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A bumper sixth issue of the newsletter from Poetry Archive of New Zealand Aotearoa is available now for download as a pdf. Inside Winter 2011, volume 2, issue 2: Niel Wright on two classic NZ poets: Kate Gerard and Ernest L Eyre; Obituary: David Mitchell; tributes to David Mitchell by Michael O’Leary and Ron Riddell; classic New Zealand Poetry by Reginald (Rex) Hunter; American-born NZ busker and poet ‘Kenny’ dies (includes 3 of his poems transcribed); comment on the Alistair Te Ariki Campbell Exhibition – Cook Islands by L E Scott; Dunedin poet Larry Matthews dies; NZ poetry donations made to the Poetry Library, London; recently received donations; about the Poetry Archive.
David was born in Wellington in 1940. He was a keen sportsman in his younger years. His biographers Martin Edmond and Nigel Roberts note: ‘He enjoyed cricket, rugby, fives, swimming, diving and water-polo.’ At Wellington College in the 1950s, New Zealand captain John Reid named Mitchell as one of Wellington’s five outstanding schoolboy cricketers. At rugby, he was a second five-eighth and coached by Sam Meads, cousin of Colin and Stan.
His first poem publication was in the Wellington College annual The Wellingtonian. After school he attended Victoria University (1958-59), then graduated from Wellington Teacher’s College in 1960 and taught his probationary year at Upper Hutt Primary School, before leaving New Zealand for London in1962 (doing casual and relief teaching) and travelling to Europe. Overseas his experiences drastically altered his poetry and he returned to Wellington in 1964 somewhat ahead of his time.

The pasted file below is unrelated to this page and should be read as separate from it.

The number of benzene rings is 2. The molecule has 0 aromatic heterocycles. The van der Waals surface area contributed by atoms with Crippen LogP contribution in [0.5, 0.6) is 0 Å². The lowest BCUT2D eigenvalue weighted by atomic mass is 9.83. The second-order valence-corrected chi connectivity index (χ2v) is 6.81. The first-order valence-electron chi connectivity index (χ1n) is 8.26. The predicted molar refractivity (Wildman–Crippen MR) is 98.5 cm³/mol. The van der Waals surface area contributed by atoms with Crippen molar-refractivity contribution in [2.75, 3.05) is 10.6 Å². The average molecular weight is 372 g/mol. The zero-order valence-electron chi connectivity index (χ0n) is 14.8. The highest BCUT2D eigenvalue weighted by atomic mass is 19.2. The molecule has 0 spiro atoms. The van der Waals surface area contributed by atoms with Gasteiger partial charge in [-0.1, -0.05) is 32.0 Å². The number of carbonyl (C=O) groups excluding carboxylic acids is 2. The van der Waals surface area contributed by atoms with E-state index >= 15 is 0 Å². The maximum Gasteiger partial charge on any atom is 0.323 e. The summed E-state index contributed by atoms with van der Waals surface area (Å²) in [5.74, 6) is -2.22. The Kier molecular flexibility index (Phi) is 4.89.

Throughout the ’60s and ’70s Mitchell quickly established himself as a leading poet on the New Zealand poetry scene (especially with the publication by Stephen Chan and later Trevor Reeves of his collection Pipe Dreams in Ponsonby (1972, 1975). In 1975, he received the Katherine Mansfield Memorial Fellowship to Menton in France. Mitchell was often the iconic poet of the period, as Peter Olds wrote: ‘David was good with the girls, he looked good, he dressed well, he spoke well…while people admired him I think they secretly envied him.’
Throughout this time, he lived variously across the Tasman (Sydney, Wellington and Auckland) and worked briefly in the Education Department in Wellington in the mid 1970s.
Perhaps health issues and concerns or retreat from literary fame dogged much of his life after the 1970s. His poetry output was seldom in print. However, he worked as a teacher for 30 years and in the 1980s co-founded the successful poetry readings at the Globe in Auckland (now continuing at various venues as Poetry Live), completed a BA at Victoria University, and he kept up his cricket interest playing club cricket mostly for the Grafton Club until 2002. His biographers note: ‘Cricket was poetry, David said.’
Despite publishing little, his poems made their way into major Oxford and Penguin anthologies of New Zealand poetry as well as specialist anthologies like James Bertram’s New Zealand Love Poems, Alistair Paterson’s ‘open form’ 15 Contemporary New Zealand Poets or Alan Brunton, Michele Leggott and Murray Edmond’s Big Smoke: New Zealand Poems 1960-75 as well as journals like Printout and Poetry NZ in the 1990s.
Yet it wasn’t until 2010 when his friends Martin Edmond and Nigel Roberts put together his selected poems, Steal Away Boy: The Selected Poems of David Mitchell (Auckland University Press) that he again appeared in book form. That same year, in declining health, he was also very happy to be included in the anthology ‘A Tingling Catch’: A Century of New Zealand Cricket Poems 1864-2009. More of his recent poems appeared on his blog: http://davemitchellpoetry.blogspot.com
Mitchell is survived by his two daughters: Sara and Genevieve.
David’s presence will be missed. Like Syd Barrett, the Pink Floyd founder, who in some ways mirrored aspects of David’s life towards the end: ‘his crazy diamond will shine on.’ Wish you were here.
(Obituary written by Mark Pirie for The Lampstand 2011 (Wellington College Old Boys’ Magazine))
Other links on David Mitchell: